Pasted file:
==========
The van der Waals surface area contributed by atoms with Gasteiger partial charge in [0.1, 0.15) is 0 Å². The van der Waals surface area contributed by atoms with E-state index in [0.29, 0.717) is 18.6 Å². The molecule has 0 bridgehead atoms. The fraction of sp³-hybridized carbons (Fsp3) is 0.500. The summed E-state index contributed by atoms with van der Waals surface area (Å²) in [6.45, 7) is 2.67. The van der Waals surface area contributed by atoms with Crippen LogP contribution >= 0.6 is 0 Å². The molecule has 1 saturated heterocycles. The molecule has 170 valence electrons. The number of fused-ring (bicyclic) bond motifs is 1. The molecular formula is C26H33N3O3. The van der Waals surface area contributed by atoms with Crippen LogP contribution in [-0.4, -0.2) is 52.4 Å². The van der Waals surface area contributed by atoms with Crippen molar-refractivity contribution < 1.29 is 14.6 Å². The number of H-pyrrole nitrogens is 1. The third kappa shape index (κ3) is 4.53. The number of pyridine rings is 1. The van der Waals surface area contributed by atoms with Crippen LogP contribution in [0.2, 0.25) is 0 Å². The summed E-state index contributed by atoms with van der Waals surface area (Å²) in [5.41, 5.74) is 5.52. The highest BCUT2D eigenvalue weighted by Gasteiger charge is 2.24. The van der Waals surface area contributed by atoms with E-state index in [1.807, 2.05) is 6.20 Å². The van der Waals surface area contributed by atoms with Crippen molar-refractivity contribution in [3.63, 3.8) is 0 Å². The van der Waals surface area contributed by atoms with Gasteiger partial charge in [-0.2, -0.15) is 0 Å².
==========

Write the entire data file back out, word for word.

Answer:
The van der Waals surface area contributed by atoms with Gasteiger partial charge in [0.1, 0.15) is 0 Å². The van der Waals surface area contributed by atoms with E-state index in [0.29, 0.717) is 18.6 Å². The molecule has 0 bridgehead atoms. The fraction of sp³-hybridized carbons (Fsp3) is 0.500. The summed E-state index contributed by atoms with van der Waals surface area (Å²) in [6.45, 7) is 2.67. The van der Waals surface area contributed by atoms with Crippen LogP contribution >= 0.6 is 0 Å². The molecule has 1 saturated heterocycles. The molecule has 170 valence electrons. The number of fused-ring (bicyclic) bond motifs is 1. The molecular formula is C26H33N3O3. The van der Waals surface area contributed by atoms with Crippen LogP contribution in [-0.4, -0.2) is 52.4 Å². The van der Waals surface area contributed by atoms with Crippen molar-refractivity contribution < 1.29 is 14.6 Å². The number of H-pyrrole nitrogens is 1. The third kappa shape index (κ3) is 4.53. The number of pyridine rings is 1. The van der Waals surface area contributed by atoms with Crippen LogP contribution in [0.2, 0.25) is 0 Å². The summed E-state index contributed by atoms with van der Waals surface area (Å²) in [5.41, 5.74) is 5.52. The highest BCUT2D eigenvalue weighted by Gasteiger charge is 2.24. The van der Waals surface area contributed by atoms with E-state index in [1.807, 2.05) is 6.20 Å². The van der Waals surface area contributed by atoms with Crippen molar-refractivity contribution in [3.63, 3.8) is 0 Å². The van der Waals surface area contributed by atoms with Gasteiger partial charge in [-0.2, -0.15) is 0 Å².